Aloe vera plant care for beginners

by Zach Morgan
(London, United Kingdom)

The aloe vera plant is one of the most widely used medicinal plants on Earth. It's an easygoing, attractive and popular plant to grow at home. But in order to keep your aloe plant happy you need to know the basics. Caring for such a plant is simple, and with a little effort, it can live a long life.

Place the aloe plant in a sunny spot



Aloe vera will grow healthy if it’s exposed to a good amount of sunlight. Opt for places with as little shade as possible. It’s best to position the plant on a south-facing window. Also, rotate it from time to time so that it gets equal sun exposure on its leaves. You can also move the plant outdoors in the warm months when there is no chance of frost. It's good to know that Aloe is made up mostly of water, and even a slight frost can turn it to mush.

When choosing the spot for the plant, keep in mind that too much direct sunlight can burn its leaves, turning them brown. On the other hand, if the Aloe doesn’t get enough sunlight its leaves will become high, start thinning out and just look unpleasant.

Proper watering is essential



In its own habitat Aloe vera grows in desert climates and rarely gets watered by rain. Therefore when looking after one at home, wait until the soil is dry, then water gently and deeply. Never leave your aloe plant soaked in water and make sure the bottom of the pot it’s in has proper drainage.

If you overwater your Aloe Its roots can become decomposed. To avoid this, water your plant once every 3-4 weeks and even less frequently in cold seasons. When in doubt, it's better to water less than more.

Aloe vera holds water in its leaves, so if you notice them becoming thin and curled, this is a sign that it needs water. Check the soil for drought with your fingers and if it’s dry, give it some water.

Be sure to wait until the soil is completely drained between each watering to prevent root rot.

Go with cactus potting soil



The best potting soil for aloe plants is one that dries up fast, they don't do well in regular potting soil. So either mix your soil with perlite, pumice or terracotta or just buy cactus potting soil from the local nursery.

When choosing a pot, get one two or three times bigger than aloe's root, as they love to have room to spread. Buy a new pot after several months, when you notice your plant is outgrowing it.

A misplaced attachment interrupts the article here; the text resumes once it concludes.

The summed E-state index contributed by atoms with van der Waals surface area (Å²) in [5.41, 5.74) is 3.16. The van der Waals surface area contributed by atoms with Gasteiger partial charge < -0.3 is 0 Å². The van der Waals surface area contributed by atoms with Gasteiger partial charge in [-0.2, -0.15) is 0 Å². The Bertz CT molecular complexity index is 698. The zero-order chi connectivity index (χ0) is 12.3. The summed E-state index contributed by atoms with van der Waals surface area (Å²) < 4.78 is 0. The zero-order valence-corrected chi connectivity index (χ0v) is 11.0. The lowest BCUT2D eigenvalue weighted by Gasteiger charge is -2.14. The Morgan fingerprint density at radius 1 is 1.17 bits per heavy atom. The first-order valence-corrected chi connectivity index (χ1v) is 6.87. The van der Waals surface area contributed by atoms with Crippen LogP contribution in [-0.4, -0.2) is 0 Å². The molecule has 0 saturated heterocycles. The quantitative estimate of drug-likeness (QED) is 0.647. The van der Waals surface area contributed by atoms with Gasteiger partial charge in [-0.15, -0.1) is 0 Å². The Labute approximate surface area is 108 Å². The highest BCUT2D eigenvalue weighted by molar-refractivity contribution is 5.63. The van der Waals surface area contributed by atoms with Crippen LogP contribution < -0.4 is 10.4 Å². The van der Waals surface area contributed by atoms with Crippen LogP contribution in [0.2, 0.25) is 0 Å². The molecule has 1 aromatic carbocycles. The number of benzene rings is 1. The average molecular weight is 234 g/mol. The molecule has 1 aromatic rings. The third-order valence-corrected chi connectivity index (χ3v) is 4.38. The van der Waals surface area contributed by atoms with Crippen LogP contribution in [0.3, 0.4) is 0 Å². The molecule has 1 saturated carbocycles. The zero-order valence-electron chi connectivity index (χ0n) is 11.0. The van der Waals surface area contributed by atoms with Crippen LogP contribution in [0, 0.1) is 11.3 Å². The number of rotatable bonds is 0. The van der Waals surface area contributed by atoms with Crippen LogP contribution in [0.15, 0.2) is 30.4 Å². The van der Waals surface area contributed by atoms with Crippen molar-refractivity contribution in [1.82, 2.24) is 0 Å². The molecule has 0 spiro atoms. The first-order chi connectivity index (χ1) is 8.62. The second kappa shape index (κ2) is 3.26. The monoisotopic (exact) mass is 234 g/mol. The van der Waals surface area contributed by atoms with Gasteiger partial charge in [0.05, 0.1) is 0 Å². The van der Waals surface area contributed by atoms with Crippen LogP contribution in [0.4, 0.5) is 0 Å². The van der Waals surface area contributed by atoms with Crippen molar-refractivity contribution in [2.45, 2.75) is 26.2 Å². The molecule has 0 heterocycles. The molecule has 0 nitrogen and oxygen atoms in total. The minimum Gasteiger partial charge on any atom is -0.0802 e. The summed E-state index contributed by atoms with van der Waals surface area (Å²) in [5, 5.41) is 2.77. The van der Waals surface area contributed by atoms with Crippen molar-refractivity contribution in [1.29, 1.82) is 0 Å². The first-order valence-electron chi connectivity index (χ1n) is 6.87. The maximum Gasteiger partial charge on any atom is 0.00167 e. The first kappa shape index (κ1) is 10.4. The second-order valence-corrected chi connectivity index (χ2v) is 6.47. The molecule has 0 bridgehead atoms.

Aloe vera doesn’t have to be fertilized



Although Aloe plants don’t need to be fertilized, applying small amounts of phosphorous-heavy fertilizer during the growing season will boost its health. Aloe vera grows actively from April to September so if you want to do some fertilizing do it in that time frame

If you want to use your Aloe plant’s gel, give it some organic fertilizer. You can dilute this with water so that the plant gets fertilized when you’re watering it.

Beware, that over-fertilizing can sometimes do more harm than good. Remember that Aloe plants fall into a state of dormancy during the cold season, so don’t bother to fertilize or water them during that period.

Keep an eye out for insects



Well-grown Aloe plants don’t usually have problems with insects but can sometimes get attacked by mealybugs. These bugs are tan brown and flat, and they love to suck aloe vera sap. When treating the plant for mealybugs avoid using chemical pesticides as Aloe vera plants are sensitive species. Use horticultural non-toxic insecticidal spray instead.

Bear in mind that if your plant has bugs it’s mostly because of dead leaves, so make sure you remove them.

Harvest only when the plant reaches maturity



When it’s time for harvest, start with the outermost leaves, cut them as close to the bottom as possible and be careful to not harm the roots. If you want to clone your Aloe plant to produce a second one, find where the branches are attached to the mother plant. Then lift the branches out of the soil for a couple of days. This will help heal the cut-off area by forming calluses which prevent rotting.

Keep the babies in a warm place with indirect sunlight while they’re healing. When they are ready to pot, make sure the soil is well-drained. Place them in a sunny spot and wait about a week and a half before watering.

See? Growing Aloe vera is not that hard, and it can provide your family with a plant that can come in handy in many situations. Its gel can be used to relieve pain from scratches and also treat minor burns.

Aloe vera is proven to contain vitamins that boost the immune system, it can also help with acne and dehydrated skin.

Bio:



Zach Morgan is a gardener and plant expert at UK based gardening company - Allan's Gardeners. His years of experience led him to start writing tips and tricks about many gardening topics. But he realizes that his greatest weakness is plants and especially succulents. Over the year he becomes obsessed with them, and they are Zach's new hobby.

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